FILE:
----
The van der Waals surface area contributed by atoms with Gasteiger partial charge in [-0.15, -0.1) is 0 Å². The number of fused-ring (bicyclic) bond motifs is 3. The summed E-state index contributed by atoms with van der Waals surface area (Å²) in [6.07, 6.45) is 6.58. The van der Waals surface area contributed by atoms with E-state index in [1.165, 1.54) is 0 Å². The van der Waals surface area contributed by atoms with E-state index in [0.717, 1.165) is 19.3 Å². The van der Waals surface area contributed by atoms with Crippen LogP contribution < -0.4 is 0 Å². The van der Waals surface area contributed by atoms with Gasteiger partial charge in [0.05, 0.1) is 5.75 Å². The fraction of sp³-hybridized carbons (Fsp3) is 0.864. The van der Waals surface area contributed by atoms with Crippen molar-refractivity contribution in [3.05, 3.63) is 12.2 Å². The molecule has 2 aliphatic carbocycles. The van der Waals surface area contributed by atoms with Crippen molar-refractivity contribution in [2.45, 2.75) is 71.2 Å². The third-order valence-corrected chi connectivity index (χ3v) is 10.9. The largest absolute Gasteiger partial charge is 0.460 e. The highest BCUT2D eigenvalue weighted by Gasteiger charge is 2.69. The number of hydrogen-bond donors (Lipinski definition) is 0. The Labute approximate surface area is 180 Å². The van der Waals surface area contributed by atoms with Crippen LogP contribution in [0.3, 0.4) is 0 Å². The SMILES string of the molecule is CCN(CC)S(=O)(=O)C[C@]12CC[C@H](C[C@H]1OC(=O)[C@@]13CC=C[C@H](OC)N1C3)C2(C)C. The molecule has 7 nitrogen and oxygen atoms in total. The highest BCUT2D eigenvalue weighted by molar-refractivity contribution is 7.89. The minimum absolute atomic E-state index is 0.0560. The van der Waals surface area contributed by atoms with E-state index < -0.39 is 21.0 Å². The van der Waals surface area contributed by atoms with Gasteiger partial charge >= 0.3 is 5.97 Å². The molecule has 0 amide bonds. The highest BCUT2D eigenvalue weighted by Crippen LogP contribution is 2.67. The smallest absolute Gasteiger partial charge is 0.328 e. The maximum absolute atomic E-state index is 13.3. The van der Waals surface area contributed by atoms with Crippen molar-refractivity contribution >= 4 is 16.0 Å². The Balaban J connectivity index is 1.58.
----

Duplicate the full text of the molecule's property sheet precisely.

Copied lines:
The van der Waals surface area contributed by atoms with Gasteiger partial charge in [-0.15, -0.1) is 0 Å². The number of fused-ring (bicyclic) bond motifs is 3. The summed E-state index contributed by atoms with van der Waals surface area (Å²) in [6.07, 6.45) is 6.58. The van der Waals surface area contributed by atoms with E-state index in [1.165, 1.54) is 0 Å². The van der Waals surface area contributed by atoms with E-state index in [0.717, 1.165) is 19.3 Å². The van der Waals surface area contributed by atoms with Crippen LogP contribution < -0.4 is 0 Å². The van der Waals surface area contributed by atoms with Gasteiger partial charge in [0.05, 0.1) is 5.75 Å². The fraction of sp³-hybridized carbons (Fsp3) is 0.864. The van der Waals surface area contributed by atoms with Crippen molar-refractivity contribution in [3.05, 3.63) is 12.2 Å². The molecule has 2 aliphatic carbocycles. The van der Waals surface area contributed by atoms with Crippen molar-refractivity contribution in [2.45, 2.75) is 71.2 Å². The third-order valence-corrected chi connectivity index (χ3v) is 10.9. The largest absolute Gasteiger partial charge is 0.460 e. The highest BCUT2D eigenvalue weighted by Gasteiger charge is 2.69. The number of hydrogen-bond donors (Lipinski definition) is 0. The Labute approximate surface area is 180 Å². The van der Waals surface area contributed by atoms with Crippen LogP contribution in [0.3, 0.4) is 0 Å². The SMILES string of the molecule is CCN(CC)S(=O)(=O)C[C@]12CC[C@H](C[C@H]1OC(=O)[C@@]13CC=C[C@H](OC)N1C3)C2(C)C. The molecule has 7 nitrogen and oxygen atoms in total. The highest BCUT2D eigenvalue weighted by molar-refractivity contribution is 7.89. The minimum absolute atomic E-state index is 0.0560. The van der Waals surface area contributed by atoms with E-state index < -0.39 is 21.0 Å². The van der Waals surface area contributed by atoms with Gasteiger partial charge >= 0.3 is 5.97 Å². The molecule has 0 amide bonds. The highest BCUT2D eigenvalue weighted by Crippen LogP contribution is 2.67. The smallest absolute Gasteiger partial charge is 0.328 e. The maximum absolute atomic E-state index is 13.3. The van der Waals surface area contributed by atoms with Crippen molar-refractivity contribution >= 4 is 16.0 Å². The Balaban J connectivity index is 1.58.